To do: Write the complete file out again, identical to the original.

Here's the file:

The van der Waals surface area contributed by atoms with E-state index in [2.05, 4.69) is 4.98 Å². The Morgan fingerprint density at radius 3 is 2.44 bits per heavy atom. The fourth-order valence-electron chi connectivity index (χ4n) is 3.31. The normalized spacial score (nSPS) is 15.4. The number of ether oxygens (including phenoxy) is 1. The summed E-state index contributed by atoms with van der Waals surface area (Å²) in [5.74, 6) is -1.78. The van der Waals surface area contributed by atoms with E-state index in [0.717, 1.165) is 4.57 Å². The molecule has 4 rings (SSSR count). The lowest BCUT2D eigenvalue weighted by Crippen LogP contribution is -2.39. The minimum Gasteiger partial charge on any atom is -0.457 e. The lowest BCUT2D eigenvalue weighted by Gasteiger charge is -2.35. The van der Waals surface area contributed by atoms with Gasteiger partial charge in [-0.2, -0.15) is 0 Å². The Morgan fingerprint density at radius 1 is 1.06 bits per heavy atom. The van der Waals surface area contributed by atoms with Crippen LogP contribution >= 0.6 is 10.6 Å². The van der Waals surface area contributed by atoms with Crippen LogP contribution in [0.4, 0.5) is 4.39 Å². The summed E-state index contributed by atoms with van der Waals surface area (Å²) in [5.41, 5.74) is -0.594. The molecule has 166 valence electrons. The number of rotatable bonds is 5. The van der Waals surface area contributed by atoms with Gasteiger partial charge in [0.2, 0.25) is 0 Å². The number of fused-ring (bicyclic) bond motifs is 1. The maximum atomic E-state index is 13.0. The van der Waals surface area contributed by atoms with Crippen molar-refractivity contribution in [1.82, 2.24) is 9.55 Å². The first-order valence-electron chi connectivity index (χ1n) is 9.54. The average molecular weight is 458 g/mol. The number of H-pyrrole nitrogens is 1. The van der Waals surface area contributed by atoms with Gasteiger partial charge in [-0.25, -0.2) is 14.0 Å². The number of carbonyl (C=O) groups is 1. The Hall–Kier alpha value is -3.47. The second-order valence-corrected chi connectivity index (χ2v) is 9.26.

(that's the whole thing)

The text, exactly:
The van der Waals surface area contributed by atoms with E-state index in [2.05, 4.69) is 4.98 Å². The Morgan fingerprint density at radius 3 is 2.44 bits per heavy atom. The fourth-order valence-electron chi connectivity index (χ4n) is 3.31. The normalized spacial score (nSPS) is 15.4. The number of ether oxygens (including phenoxy) is 1. The summed E-state index contributed by atoms with van der Waals surface area (Å²) in [5.74, 6) is -1.78. The van der Waals surface area contributed by atoms with E-state index in [0.717, 1.165) is 4.57 Å². The molecule has 4 rings (SSSR count). The lowest BCUT2D eigenvalue weighted by Crippen LogP contribution is -2.39. The minimum Gasteiger partial charge on any atom is -0.457 e. The lowest BCUT2D eigenvalue weighted by Gasteiger charge is -2.35. The van der Waals surface area contributed by atoms with Gasteiger partial charge in [-0.2, -0.15) is 0 Å². The Morgan fingerprint density at radius 1 is 1.06 bits per heavy atom. The van der Waals surface area contributed by atoms with Crippen LogP contribution >= 0.6 is 10.6 Å². The van der Waals surface area contributed by atoms with Crippen LogP contribution in [0.4, 0.5) is 4.39 Å². The summed E-state index contributed by atoms with van der Waals surface area (Å²) in [5.41, 5.74) is -0.594. The molecule has 166 valence electrons. The number of rotatable bonds is 5. The van der Waals surface area contributed by atoms with Gasteiger partial charge in [0.2, 0.25) is 0 Å². The number of fused-ring (bicyclic) bond motifs is 1. The maximum atomic E-state index is 13.0. The van der Waals surface area contributed by atoms with Crippen molar-refractivity contribution in [1.82, 2.24) is 9.55 Å². The first-order valence-electron chi connectivity index (χ1n) is 9.54. The average molecular weight is 458 g/mol. The number of H-pyrrole nitrogens is 1. The van der Waals surface area contributed by atoms with Gasteiger partial charge in [-0.25, -0.2) is 14.0 Å². The number of carbonyl (C=O) groups is 1. The Hall–Kier alpha value is -3.47. The second-order valence-corrected chi connectivity index (χ2v) is 9.26.